Pop, Lock and Drop ~ Early Evening Thoughts

I will be the first to admit it ~ well, actually I don’t admit it to very many people. I am no good with locks. I had admitted in a previous post that the very first lock I drilled (to force it open) I made such a mess of it we had to kick the door in to get it open. It would be wonderful to say that things have improved since then, but a couple of recent events have convinced me that is not the case.

Recently, there was a problem with someone who was doing certain maintenance who had a habit of walking off with the keys to various storage rooms at the various properties. Normally, this would not be a problem as they usually are quite quickly returned ~ especially after an irate phone call from a manager to the maintenance person. Unfortunately, in this case, the maintenance person appeared to be walking off with more than just the keys. Now, I’m faced with a padlock that can’t be cut off with bolt cutters and a boiler in the storage room that needs some attention. I don’t know about anyone else, but I don’t and never have enjoyed cold showers. I’ve discovered that my tenants don’t care to take them either.

That shouldn’t be a problem. I have a drill, the necessary drill bits and my wonderful expertise in drilling a lock. What I was never told ~ padlocks drill differently than ordinary locks. VERY differently. In an ordinary door lock/dead bolt there is a “sweet spot” on the lock that can be drilled and the lock will magically open…for everyone except myself. If someone has a diagram of that spot, I would appreciate a copy of it. I’m convinced that each lock has it’s own spot and only maintenance people know where that spot is.

The spot on a padlock is different ~ dead center evidently. I started up the drill ~ thought better of it, and called our handy maintenance man who was working at a different property. I’ve got drill in hand, lock in sight and cell phone to the ear. “Be careful,” I hear him say, “not to drill too far in or you’ll never get it open.” I found that very hard to believe. I got ready to drill. The involved putting down the phone as I had to hold the padlock in my hand while drilling. The mental image forming is probably very accurate.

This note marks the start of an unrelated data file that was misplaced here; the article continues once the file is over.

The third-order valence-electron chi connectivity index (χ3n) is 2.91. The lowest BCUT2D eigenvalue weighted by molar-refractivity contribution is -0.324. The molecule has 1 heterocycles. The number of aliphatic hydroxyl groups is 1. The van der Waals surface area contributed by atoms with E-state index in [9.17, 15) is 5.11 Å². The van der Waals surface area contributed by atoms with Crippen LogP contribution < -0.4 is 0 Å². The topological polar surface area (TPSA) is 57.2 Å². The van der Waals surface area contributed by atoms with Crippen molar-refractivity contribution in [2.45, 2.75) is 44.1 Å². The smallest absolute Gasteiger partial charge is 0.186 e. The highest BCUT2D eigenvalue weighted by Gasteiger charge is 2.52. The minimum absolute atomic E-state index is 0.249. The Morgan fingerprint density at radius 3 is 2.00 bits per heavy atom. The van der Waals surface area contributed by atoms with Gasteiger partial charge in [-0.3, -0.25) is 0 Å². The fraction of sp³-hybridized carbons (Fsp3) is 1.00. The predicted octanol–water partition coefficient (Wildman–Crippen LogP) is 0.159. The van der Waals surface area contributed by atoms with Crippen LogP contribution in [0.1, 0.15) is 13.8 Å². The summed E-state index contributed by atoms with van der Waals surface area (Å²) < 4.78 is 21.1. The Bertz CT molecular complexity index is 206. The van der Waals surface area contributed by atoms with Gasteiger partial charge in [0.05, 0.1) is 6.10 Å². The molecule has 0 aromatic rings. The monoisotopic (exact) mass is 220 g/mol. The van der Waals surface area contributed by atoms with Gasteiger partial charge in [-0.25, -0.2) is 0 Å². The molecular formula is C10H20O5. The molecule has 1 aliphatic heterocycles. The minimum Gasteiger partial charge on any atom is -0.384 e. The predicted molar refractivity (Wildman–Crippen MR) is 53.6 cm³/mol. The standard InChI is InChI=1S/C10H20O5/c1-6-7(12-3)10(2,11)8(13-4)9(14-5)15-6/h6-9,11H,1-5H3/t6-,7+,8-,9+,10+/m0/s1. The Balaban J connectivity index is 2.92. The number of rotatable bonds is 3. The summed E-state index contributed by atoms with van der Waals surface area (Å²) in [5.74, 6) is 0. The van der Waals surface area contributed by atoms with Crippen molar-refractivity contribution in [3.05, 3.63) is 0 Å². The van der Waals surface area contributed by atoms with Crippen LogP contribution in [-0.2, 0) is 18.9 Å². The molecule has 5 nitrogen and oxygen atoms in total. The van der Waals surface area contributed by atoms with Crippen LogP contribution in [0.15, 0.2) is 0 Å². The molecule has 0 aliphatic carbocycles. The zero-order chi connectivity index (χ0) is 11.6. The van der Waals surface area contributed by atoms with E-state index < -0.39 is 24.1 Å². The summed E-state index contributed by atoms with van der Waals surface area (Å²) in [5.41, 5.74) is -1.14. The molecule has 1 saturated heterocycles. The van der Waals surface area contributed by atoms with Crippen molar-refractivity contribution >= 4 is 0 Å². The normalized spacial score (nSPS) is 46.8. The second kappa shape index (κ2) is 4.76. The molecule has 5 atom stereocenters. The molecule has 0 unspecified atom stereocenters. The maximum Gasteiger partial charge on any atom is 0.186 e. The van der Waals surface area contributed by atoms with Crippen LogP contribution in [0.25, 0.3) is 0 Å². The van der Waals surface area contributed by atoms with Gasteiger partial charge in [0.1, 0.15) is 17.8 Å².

I start in and have this sudden vision of having to be taken to the hospital with a drill bit through my hand, arm or other appendage. Maintenance had told me not to drill too far ~ I was really convinced that I really didn’t want to drill at all. I will admit it, having to hold the padlock while I drilled made me feel similar to a magician’s assistant on a board while he hurled knives at me .

Bracing myself ~ for what I wasn’t sure ~ I again took the lock in one hand, and drill in the other. At the moment I started to drill, the phone rang. Using any excuse to put down the lock and drill, I answered it. The maintenance man was about five minutes away and wanted to know how I was doing. I tried to be quite nonchalant about it all ~ but he knows me. “Would you like me to come and drill it for you”, was a statement I was not about to turn down. He arrived and actually talked me through the process. Yes, I held the lock and I drilled the lock and the lock did open. OK, I have to admit something: I found out (about half way through the lock) that there is a way to not have to hold the lock while drilling.

The boiler problem was quickly solved ~ and hot water was forthcoming. Maintenance went on his way (minus the key) and a new shiny lock laughed at me from the storeroom door.

—more lock tales to follow

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